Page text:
Wednesday, 18 January 2017

Adapting SATANTANGO - Peter Hourigan heroically reads the book and re-views Bela Tarr's film

Bela Tarr
In 1994, Béla Tarr’s 7 hour film Sátángó made its first appearances at Film Festivals. Obviously, at that length its running time often became the first thing commented on, and articles about it sometimes had a self-congratulatory air that the writer had sat through it ALL.  My first (and so far only) exposure to it had been about ten years later when a set of three DVDs appeared and I watched that in one day with several friends.  I confess that after a few years, I really had no recall of the film from that one viewing – apart from a vivid recollection of the atmosphere of rain, decay and desolation.
Although the novel by László Krasznahorkai was first published in Hungary in 1985, it didn’t appear in an English translation until 2012. My curiosity led me to buy it, to realise that being able to say you’d read it was almost as self-congratulatory as saying you’d watched the film straight through, as I only made it to about page 80 on a first attempt last summer.  But I can make that claim now, having had a second go a week or two back.

László Krasznahorkai
Krasznahorkai is one of those maddeningly frustrating writers who persists with alienating idiosyncratic elements or ignoring the writing conventions that evolved to help readers maintain their  concentration or keep track of what’s going on, in other words to communicate.  He does not use paragraphs, and some sentences go on for half a page or more, a writhing mesh of clauses, parentheses, internal digressions and more!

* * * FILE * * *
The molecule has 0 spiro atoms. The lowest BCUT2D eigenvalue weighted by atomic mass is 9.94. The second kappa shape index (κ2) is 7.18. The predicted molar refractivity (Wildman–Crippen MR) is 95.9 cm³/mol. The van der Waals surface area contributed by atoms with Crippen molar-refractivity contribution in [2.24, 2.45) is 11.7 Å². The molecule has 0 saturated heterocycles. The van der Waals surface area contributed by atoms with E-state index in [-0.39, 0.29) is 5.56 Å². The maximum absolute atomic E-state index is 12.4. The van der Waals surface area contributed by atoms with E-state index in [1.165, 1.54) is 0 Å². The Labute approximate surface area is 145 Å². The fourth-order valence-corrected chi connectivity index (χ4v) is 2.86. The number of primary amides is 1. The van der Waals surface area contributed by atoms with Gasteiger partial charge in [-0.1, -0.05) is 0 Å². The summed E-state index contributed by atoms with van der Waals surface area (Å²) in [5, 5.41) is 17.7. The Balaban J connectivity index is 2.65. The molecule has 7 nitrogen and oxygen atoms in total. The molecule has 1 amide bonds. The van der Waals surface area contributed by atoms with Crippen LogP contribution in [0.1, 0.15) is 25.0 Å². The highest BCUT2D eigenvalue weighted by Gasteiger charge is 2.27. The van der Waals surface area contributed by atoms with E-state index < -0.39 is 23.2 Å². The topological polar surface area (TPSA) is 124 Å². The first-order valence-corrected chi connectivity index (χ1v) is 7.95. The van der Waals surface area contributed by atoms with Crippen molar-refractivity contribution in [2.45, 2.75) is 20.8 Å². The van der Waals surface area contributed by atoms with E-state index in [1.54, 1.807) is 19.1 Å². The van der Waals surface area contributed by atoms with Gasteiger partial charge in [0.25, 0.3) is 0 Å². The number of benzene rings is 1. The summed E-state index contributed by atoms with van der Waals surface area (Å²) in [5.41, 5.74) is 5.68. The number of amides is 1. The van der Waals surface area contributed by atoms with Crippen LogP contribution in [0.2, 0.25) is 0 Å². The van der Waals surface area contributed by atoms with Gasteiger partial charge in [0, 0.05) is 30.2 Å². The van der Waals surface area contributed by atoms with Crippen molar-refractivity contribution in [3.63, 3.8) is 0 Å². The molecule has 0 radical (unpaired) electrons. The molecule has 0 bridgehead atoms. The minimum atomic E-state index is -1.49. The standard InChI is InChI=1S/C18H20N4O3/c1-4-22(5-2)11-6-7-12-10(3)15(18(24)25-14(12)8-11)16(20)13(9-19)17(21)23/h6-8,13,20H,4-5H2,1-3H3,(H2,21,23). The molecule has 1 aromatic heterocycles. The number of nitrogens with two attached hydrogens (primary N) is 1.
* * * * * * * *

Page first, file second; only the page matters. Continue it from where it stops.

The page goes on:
With Sátántangó you also note his quirky way of numbering his chapters – Part 1 has Chapters I, II, III, IV, V and VI.  Part 2 goes in reverse,  Chapters VI, V, IV, III, II, I.  Actually this is not irrelevant, as one idea he is developing is a sense of the circle of life, of everything having its beginning in its ending in its beginning...   The last two pages of the book, until it fades out in ...”at which point...” are exactly the first two pages of the book – an invitation to go back to the beginning and read it all again, until you’re able to break out of the story.

Béla Tarr’s film is very faithful to the book, including being divided into the same chapters as the book, with the same names (allowing for the different translations in English. For example Chapter 1 is “News of Their Coming” in the published book, and “The News is They’re Coming” on the DVD release.)

The long, long sentences in Kraznahorkai’s prose find a corollary in Tarr’s trademark long, long takes, the camera frequently sitting there, observing an area waiting for someone to appear, or from which people have already left. But the black-and-white photography is immensely powerful, observing this crumbling, bleak landscape and the crumbling, bleak people left in it. It is the atmosphere that is one of the strongest elements in the film, and I can imagine it was close to overbearing on a big screen in a large cinema.

But like the book, it is not an easy film to watch, or to get into, because it is (they are) not ordinary narratives, but fragments, mosaics that build a picture of a community that has evaporated, or been destroyed. The general interpretation is that it is a representation of the Communist State in Hungary in the last stages of its demise, the almost desolate, ruined collective farm being a clear corollary for the whole nation.